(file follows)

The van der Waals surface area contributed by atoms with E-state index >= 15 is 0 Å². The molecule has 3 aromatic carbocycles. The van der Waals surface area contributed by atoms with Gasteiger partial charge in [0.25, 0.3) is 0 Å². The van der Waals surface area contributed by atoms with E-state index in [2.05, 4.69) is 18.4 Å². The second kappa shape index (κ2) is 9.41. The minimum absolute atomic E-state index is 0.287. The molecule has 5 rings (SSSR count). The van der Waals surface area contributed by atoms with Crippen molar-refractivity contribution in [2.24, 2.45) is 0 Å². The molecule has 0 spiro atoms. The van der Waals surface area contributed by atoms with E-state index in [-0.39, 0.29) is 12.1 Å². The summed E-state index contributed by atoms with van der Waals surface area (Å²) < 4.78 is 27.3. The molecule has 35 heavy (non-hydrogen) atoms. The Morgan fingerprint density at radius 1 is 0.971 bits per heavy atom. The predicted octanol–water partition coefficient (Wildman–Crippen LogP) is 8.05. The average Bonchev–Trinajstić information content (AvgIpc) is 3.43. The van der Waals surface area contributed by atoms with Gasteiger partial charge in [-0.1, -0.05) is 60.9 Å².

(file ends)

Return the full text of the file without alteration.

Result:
The van der Waals surface area contributed by atoms with E-state index >= 15 is 0 Å². The molecule has 3 aromatic carbocycles. The van der Waals surface area contributed by atoms with Gasteiger partial charge in [0.25, 0.3) is 0 Å². The van der Waals surface area contributed by atoms with E-state index in [2.05, 4.69) is 18.4 Å². The second kappa shape index (κ2) is 9.41. The minimum absolute atomic E-state index is 0.287. The molecule has 5 rings (SSSR count). The van der Waals surface area contributed by atoms with Crippen molar-refractivity contribution in [2.24, 2.45) is 0 Å². The molecule has 0 spiro atoms. The van der Waals surface area contributed by atoms with E-state index in [-0.39, 0.29) is 12.1 Å². The summed E-state index contributed by atoms with van der Waals surface area (Å²) < 4.78 is 27.3. The molecule has 35 heavy (non-hydrogen) atoms. The Morgan fingerprint density at radius 1 is 0.971 bits per heavy atom. The predicted octanol–water partition coefficient (Wildman–Crippen LogP) is 8.05. The average Bonchev–Trinajstić information content (AvgIpc) is 3.43. The van der Waals surface area contributed by atoms with Gasteiger partial charge in [-0.1, -0.05) is 60.9 Å².